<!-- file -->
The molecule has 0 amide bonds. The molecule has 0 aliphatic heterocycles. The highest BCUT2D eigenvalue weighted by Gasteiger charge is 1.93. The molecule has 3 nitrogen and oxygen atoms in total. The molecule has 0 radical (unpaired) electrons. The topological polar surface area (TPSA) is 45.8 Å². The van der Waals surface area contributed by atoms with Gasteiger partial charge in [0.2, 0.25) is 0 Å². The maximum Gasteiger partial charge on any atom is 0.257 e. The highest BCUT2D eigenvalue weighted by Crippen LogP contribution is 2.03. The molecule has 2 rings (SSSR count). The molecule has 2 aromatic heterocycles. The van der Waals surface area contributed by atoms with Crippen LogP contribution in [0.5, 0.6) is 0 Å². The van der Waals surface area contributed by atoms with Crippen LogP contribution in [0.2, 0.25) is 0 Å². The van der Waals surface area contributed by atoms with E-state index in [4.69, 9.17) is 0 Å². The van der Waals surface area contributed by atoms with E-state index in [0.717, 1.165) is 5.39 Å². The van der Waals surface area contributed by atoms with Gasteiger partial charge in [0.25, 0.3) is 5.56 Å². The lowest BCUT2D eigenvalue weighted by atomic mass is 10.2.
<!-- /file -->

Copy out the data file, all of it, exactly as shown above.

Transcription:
The molecule has 0 amide bonds. The molecule has 0 aliphatic heterocycles. The highest BCUT2D eigenvalue weighted by Gasteiger charge is 1.93. The molecule has 3 nitrogen and oxygen atoms in total. The molecule has 0 radical (unpaired) electrons. The topological polar surface area (TPSA) is 45.8 Å². The van der Waals surface area contributed by atoms with Gasteiger partial charge in [0.2, 0.25) is 0 Å². The maximum Gasteiger partial charge on any atom is 0.257 e. The highest BCUT2D eigenvalue weighted by Crippen LogP contribution is 2.03. The molecule has 2 rings (SSSR count). The molecule has 2 aromatic heterocycles. The van der Waals surface area contributed by atoms with Crippen LogP contribution in [0.5, 0.6) is 0 Å². The van der Waals surface area contributed by atoms with Crippen LogP contribution in [0.2, 0.25) is 0 Å². The van der Waals surface area contributed by atoms with E-state index in [4.69, 9.17) is 0 Å². The van der Waals surface area contributed by atoms with E-state index in [0.717, 1.165) is 5.39 Å². The van der Waals surface area contributed by atoms with Gasteiger partial charge in [0.25, 0.3) is 5.56 Å². The lowest BCUT2D eigenvalue weighted by atomic mass is 10.2.